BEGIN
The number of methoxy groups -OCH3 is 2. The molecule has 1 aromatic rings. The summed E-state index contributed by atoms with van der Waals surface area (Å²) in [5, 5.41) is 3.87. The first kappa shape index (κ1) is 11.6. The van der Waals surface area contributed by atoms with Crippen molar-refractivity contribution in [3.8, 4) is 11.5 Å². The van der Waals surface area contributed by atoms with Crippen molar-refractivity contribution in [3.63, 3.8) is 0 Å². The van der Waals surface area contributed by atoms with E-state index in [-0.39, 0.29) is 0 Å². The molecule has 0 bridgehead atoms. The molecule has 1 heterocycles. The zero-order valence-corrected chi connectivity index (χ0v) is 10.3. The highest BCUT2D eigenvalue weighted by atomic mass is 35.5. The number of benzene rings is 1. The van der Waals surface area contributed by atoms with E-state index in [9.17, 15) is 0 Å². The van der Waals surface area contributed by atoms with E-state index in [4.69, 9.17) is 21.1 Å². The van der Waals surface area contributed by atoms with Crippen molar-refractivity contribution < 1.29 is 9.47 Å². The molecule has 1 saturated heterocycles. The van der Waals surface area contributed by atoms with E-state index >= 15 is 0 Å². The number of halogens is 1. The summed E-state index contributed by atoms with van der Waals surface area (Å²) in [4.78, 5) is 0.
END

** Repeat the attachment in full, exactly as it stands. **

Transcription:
The number of methoxy groups -OCH3 is 2. The molecule has 1 aromatic rings. The summed E-state index contributed by atoms with van der Waals surface area (Å²) in [5, 5.41) is 3.87. The first kappa shape index (κ1) is 11.6. The van der Waals surface area contributed by atoms with Crippen molar-refractivity contribution in [3.8, 4) is 11.5 Å². The van der Waals surface area contributed by atoms with Crippen molar-refractivity contribution in [3.63, 3.8) is 0 Å². The van der Waals surface area contributed by atoms with E-state index in [-0.39, 0.29) is 0 Å². The molecule has 0 bridgehead atoms. The molecule has 1 heterocycles. The zero-order valence-corrected chi connectivity index (χ0v) is 10.3. The highest BCUT2D eigenvalue weighted by atomic mass is 35.5. The number of benzene rings is 1. The van der Waals surface area contributed by atoms with E-state index in [9.17, 15) is 0 Å². The van der Waals surface area contributed by atoms with E-state index in [4.69, 9.17) is 21.1 Å². The van der Waals surface area contributed by atoms with Crippen molar-refractivity contribution < 1.29 is 9.47 Å². The molecule has 1 saturated heterocycles. The van der Waals surface area contributed by atoms with E-state index >= 15 is 0 Å². The number of halogens is 1. The summed E-state index contributed by atoms with van der Waals surface area (Å²) in [4.78, 5) is 0.